From the January 2021 Desktop News | Dr. Brittany Gilmer and students from her class on human trafficking are hoping to make a difference in their communities by raising awareness throughout Tuscaloosa about human trafficking.
Gilmer, an associate professor in the Department of Criminology and Criminal Justice, first became interested in and started studying the issue of trafficking through her research on Somali pirates. Because of her expertise in the area, Gilmer was asked to create and teach a class on human trafficking to undergraduate students at UA.
“Trafficking is the use of force, fraud, or coercion with the intent to exploit another human being,” Gilmer said. “I think a lot of misunderstanding stems from people thinking that human trafficking requires a human being to be unwillingly moved from one place to another, which is not the case. You can be trafficked without ever leaving your house.”
The class quickly became her most popular course, which Gilmer partially credits to a rising interest in the issue of human trafficking around the globe and in the United States. Particularly, Gilmer said, students are interested in learning how their peers can become victims of human trafficking and also discovering how they can become advocates for combating human trafficking.
“Students hear rumors about trafficking in Tuscaloosa, and although trafficking is present in our community, it’s not there in the way you would expect it to be,” Gilmer said. “It’s not like the movie Taken, where a stranger comes and kidnaps a victim in the middle of the night. Instead, most of the local human trafficking is tied to connections established between the perpetrator and victim on social media platforms. It can involve a trafficker reaching out to a potential victim via Snapchat, Twitter, Facebook, OnlyFans, and SugarDaddy websites. We want to make sure that students understand that human trafficking is running rampant on those websites and they, too can become victims if they are not informed about the dangers.”
“In most cases, traffickers become familiarized with the women’s vulnerabilities and insecurities,” Gilmer said. “They manipulate the women into thinking that they [the traffickers] are the only ones who truly care for and understand them [the victims]. This is why the use of force, fraud, and coercion are central to trafficking. It’s a process of manipulation that can occur slowly or quickly and often involves some form of emotional and physical abuse counterbalanced by loving and caring behaviors. It creates a cycle of abuse and caring that not only draws women into these situations but also makes it hard for them to leave.”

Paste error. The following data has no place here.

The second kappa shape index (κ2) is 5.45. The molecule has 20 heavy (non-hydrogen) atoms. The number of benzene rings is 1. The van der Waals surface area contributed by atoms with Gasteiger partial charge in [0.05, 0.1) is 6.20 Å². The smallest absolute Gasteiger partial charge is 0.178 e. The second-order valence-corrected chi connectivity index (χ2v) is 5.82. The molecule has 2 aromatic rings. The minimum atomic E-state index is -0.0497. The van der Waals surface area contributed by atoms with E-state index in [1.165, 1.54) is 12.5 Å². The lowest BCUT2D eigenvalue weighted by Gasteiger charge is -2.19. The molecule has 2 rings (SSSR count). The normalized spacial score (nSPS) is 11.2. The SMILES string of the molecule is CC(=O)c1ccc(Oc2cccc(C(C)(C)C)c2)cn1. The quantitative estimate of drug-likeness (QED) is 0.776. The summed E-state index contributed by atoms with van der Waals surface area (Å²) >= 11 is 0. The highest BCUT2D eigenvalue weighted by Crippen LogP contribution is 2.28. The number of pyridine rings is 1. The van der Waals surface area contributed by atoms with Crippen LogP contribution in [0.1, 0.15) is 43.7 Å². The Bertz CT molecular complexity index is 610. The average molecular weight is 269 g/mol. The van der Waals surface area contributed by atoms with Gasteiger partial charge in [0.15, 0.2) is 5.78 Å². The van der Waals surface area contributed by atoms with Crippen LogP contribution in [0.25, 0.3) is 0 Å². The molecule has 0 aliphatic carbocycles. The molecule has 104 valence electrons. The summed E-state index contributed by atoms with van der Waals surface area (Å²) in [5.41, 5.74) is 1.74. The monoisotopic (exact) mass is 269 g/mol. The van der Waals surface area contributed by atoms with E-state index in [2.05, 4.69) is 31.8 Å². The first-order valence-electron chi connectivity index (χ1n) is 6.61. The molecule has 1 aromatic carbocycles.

The most popular visitors to Dr. Gilmer’s class are members of the West Alabama Human Trafficking Task Force. Lieutenant Darren Beam, the director of the Task Force, and officers from the Tuscaloosa Police Department, University of Alabama Police Department, and Northport Police Department speak to the class each semester about the role of law enforcement in stopping human trafficking, their experiences conducting local undercover trafficking stings, and discuss the various resources in the area for victims of trafficking.
“One of the reasons the Task Force is becoming a model, not only for Alabama, but also throughout the region and the nation, is their strong partnership with other levels of law enforcement, NGO’s and community organizations who prioritize taking a victim-centered approached to combating trafficking,” Gilmer said. “So it’s not just about policing—the law and order side. It’s also about making victim services and outreach central to the process and providing rehabilitation options to those impacted by human trafficking.”
Now, Gilmer’s goal is to speak to students outside of her classes. One student invited Gilmer and members of the Task Force to speak to her sorority, Tri Delta, during a Zoom meeting last fall. From there, they were invited to speak to the broader UA Panhellenic Organization. Gilmer hopes to speak to other on-campus organizations, such as fraternities, in the near future.
In addition, students from her class just received approval for a new UA student organization, Tide Against Trafficking, that Gilmer will advise. She says the goal of the student-led organization is to increase awareness among the UA student population and local community about the signs of sex trafficking and labor trafficking as well as to dispel myths. The students hope to create partnerships with student groups at other universities to create a nation-wide student-led awareness effort.
For more information about human trafficking or to get involved with raising awareness, contact Dr. Brittany Gilmer. To learn more about becoming involved in the UA student group, Tide Against Trafficking, contact firstname.lastname@example.org.